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There’s more to it than just cutting out a suspicious mole


Matthew Patey

CEO, British Skin Foundation

At the British Skin Foundation we know that skin cancer can kill. Worryingly, people assume that suspicious moles can be simply ‘cut out’ of the skin but we know that isn’t always the case.

Incidences of melanoma – the most serious form of skin cancer – have more than doubled since 1995.

Skin cancer is more common in older people with 60% of newly diagnosed skin cancer cases in those over 60 years old. This is likely due to increased sunlight exposure as more UK residents travelled on package holidays abroad during the 1980’s. But it isn’t just older people affected; in 2014 skin cancer was the second most common type of cancer diagnosed for 15 – 49 year olds with men more likely to get skin cancer than women.

Skin cancer is the second most common type of cancer in 15 – 49 year olds.

These shocking stats are the reason it’s important to know your own skin and check it regularly for changes. Check your body every month in front of the bathroom mirror with a partner or family member helping with any hard-to-see areas.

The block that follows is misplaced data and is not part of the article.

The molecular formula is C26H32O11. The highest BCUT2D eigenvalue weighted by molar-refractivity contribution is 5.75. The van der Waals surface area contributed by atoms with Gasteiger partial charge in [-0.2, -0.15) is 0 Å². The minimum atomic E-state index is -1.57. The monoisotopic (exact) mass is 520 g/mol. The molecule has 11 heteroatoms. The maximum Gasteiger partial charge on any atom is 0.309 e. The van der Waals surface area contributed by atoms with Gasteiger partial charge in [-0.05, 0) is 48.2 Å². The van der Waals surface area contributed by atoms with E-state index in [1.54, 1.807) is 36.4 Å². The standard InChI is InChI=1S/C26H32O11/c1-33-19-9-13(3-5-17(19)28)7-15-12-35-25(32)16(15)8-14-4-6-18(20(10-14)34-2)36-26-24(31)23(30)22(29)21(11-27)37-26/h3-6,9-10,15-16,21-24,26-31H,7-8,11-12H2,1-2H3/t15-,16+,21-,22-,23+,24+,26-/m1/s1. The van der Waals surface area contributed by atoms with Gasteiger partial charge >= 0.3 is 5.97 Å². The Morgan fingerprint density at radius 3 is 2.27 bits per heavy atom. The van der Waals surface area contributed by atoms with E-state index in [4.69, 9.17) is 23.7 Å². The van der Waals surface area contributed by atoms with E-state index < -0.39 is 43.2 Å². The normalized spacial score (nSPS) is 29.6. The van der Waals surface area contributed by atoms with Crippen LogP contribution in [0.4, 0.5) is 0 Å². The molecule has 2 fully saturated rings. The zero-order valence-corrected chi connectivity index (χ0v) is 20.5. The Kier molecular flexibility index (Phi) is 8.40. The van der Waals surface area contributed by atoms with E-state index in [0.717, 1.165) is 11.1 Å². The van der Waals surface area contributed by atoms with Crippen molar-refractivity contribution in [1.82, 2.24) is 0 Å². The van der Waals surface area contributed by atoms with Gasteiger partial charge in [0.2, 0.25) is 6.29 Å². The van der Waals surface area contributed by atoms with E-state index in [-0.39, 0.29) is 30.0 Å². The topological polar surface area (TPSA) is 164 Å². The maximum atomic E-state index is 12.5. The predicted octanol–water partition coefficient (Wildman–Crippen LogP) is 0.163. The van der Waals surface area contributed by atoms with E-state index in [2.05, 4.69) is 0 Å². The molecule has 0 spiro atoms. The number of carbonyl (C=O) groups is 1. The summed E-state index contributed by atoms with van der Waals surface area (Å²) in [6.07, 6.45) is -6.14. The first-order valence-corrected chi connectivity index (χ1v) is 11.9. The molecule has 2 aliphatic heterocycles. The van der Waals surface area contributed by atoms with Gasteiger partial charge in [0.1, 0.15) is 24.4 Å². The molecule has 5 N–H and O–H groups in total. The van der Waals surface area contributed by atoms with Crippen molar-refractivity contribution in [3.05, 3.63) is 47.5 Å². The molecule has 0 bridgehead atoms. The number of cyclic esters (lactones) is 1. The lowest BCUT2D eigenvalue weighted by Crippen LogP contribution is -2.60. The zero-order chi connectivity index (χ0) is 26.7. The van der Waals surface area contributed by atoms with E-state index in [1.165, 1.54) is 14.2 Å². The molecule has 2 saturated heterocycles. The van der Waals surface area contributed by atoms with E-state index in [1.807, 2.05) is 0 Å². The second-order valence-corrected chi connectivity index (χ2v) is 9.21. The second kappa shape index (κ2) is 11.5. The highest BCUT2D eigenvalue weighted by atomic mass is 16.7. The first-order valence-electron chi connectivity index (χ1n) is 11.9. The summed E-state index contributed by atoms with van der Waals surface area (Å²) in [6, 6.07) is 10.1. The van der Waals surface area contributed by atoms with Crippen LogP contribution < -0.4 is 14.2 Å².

For people considered high risk – those with fair skin, many moles or family history of skin cancer – it’s worth visiting your dermatologist to find out about mole screening. Mole changes can be monitored externally and internally for any signs of changes every 3-6 months by a professional. Prompt diagnosis is essential as most types of skin cancer can be cured if detected early.

How and when to check

Check monthly in front of the mirror with someone helping with hard-to-see areas.

When checking the skin look for moles or patches of skin that are growing, changing shape, developing new colours, becoming inflamed, bleeding, crusting, becoming red around the edges, being particularly itchy or behaving unusually in any way. If in doubt our advice is to get it checked straight away with your GP or dermatologist. For skin cancer support/advice visit www.britishskinfoundation.org.uk/Community.aspx

All stats from Office for National Statistics

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